Yet in recent weeks five ministers in the front row, including the Prime Minister, said that they agreed wholeheartedly with the recommendation and the conclusion of the Auditor General.
    Who is wrong? Is it the deputy minister about the Auditor General being wrong, or is it the Prime Minister who said that he agreed with the Auditor General?
Right Hon. Stephen Harper (Prime Minister, CPC):  
    Mr. Speaker, the one who has it wrong is actually the Liberal Party. This is not what the deputy minister said. I would encourage the members to actually fully read his testimony. The thing he has quoted is a very specific item that is not a general comment.
     The government has accepted the report of the Auditor General and is acting on those recommendations.


Mr. Marc Garneau (Westmount—Ville-Marie, Lib.):  
    Mr. Speaker, the F-35 secretariat has just been renamed the “new Canadian fighter aircraft secretariat”. However, we do not know if there will be an open and transparent bidding process.
    On the one hand, the Minister of Public Works said, “we've hit the restart button.”
    On the other hand, last Tuesday, Lieutenant-General Deschamps, Commander of the Royal Canadian Air Force, told us that only one jet had been considered: the F-35, of course.
    Who is telling the truth? Is it Lieutenant-General Deschamps, or will there be an open and transparent bidding process?


Right Hon. Stephen Harper (Prime Minister, CPC):  
    Mr. Speaker, in response to the Auditor General's report, the government has announced that it will take a number of steps before proceeding. We intend to examine all these facts and options before continuing with the process. We have been clear about that.


Hon. John McKay (Scarborough—Guildwood, Lib.):  
    Mr. Speaker, the Auditor General's report makes it very clear that cabinet had F-35 costing very similar to the PBO as long ago as 2010. The deputy minister of National Defence today repeatedly avoided responding to the question of who authorized the release of the lowball number.
    If the Prime Minister now accepts the Auditor General's report and its conclusions, it follows that he authorized the release of the lowball number, he authorized the vilifying of the PBO and he misled Parliament and Canadians. Why?
Right Hon. Stephen Harper (Prime Minister, CPC):  
    Mr. Speaker, the preamble of that question is completely wrong. As the deputy minister himself has indicated, the data released is consistent with how the Department of National Defence has treated such data in the past.
    However, as we said, as a consequence of the Auditor General's report, we are taking a more careful look at all of this costing. We are committed to providing all of the results of that examination to Parliament.


Ms. Christine Moore (Abitibi—Témiscamingue, NDP):  
    Mr. Speaker, it is time to put an end to this reign of lies and confusion in the F-35 file. The opposition has denounced it, the Auditor General has denounced it and the Parliamentary Budget Officer denounced it again this morning.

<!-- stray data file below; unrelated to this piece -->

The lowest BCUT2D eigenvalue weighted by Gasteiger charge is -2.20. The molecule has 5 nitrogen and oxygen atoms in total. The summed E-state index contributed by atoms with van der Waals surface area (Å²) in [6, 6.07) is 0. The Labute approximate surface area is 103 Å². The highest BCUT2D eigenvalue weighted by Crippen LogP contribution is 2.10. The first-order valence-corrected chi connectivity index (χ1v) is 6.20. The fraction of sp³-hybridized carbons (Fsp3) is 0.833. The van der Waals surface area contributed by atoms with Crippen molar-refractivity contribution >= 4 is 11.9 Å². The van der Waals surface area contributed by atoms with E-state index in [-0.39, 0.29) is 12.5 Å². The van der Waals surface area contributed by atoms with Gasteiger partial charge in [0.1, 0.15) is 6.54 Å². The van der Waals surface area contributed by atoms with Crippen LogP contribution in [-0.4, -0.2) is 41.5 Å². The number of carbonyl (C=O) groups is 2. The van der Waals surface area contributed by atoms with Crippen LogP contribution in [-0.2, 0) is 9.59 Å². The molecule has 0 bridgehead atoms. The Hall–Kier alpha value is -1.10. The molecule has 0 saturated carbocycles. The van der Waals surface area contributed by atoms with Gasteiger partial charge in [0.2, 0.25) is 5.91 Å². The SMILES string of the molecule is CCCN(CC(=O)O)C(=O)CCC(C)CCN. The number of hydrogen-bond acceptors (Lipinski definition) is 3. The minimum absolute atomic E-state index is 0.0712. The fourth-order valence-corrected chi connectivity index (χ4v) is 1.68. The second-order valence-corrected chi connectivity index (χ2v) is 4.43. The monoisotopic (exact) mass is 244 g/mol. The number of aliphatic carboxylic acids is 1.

When we asked the Parliamentary Budget Officer whether the Conservatives deliberately provided false costs, he clearly answered “yes”. If only the Conservative ministers could provide such clear answers.
    I will try again. What is the total cost of the F-35s?
Hon. Peter MacKay (Minister of National Defence, CPC):  
    Mr. Speaker, it is clear that the hon. member and all opposition members are the ones causing confusion in this matter.


    We have been very clear. We are responding in a comprehensive way to the Auditor General's report. There will be greater transparency, greater ability to report to Parliament and to the public, more oversight and more independence.
    Here are a few facts for the member: there is no contract signed and no money spent.


Ms. Christine Moore (Abitibi—Témiscamingue, NDP):  
    Mr. Speaker, it is all well and fine for the Conservatives to try and change their tune, but the fact remains that they did not tell the truth.
    Australia and the United States are deferring their F-35 procurement because it is too risky. Japan is going to pay $10 billion for only 40 F-35s. The price of the F-35s continues to skyrocket every day, but the Conservatives are causing confusion by trying to have Canadians believe that the price is $10 billion less than the actual cost.
    Why are the Conservatives hiding the truth from taxpayers?


Hon. Peter MacKay (Minister of National Defence, CPC):  
    Again, Mr. Speaker, let us be clear on the facts. This is a 15-year memorandum of understanding which Canada has entered into. The obvious intent here is to replace aging CF-18 fighter aircraft in years to come. We are now looking at a more comprehensive way to ensure that there is greater reporting and transparency to Parliament, to the public. This is what the Auditor General has asked for. There is a difference in accounting in terms of how those numbers are arrived at.
    There was no money spent, no contract signed, but we will proceed to ensure that the Canadian Forces have the best aircraft to protect our country in the future.
Mr. Matthew Kellway (Beaches—East York, NDP):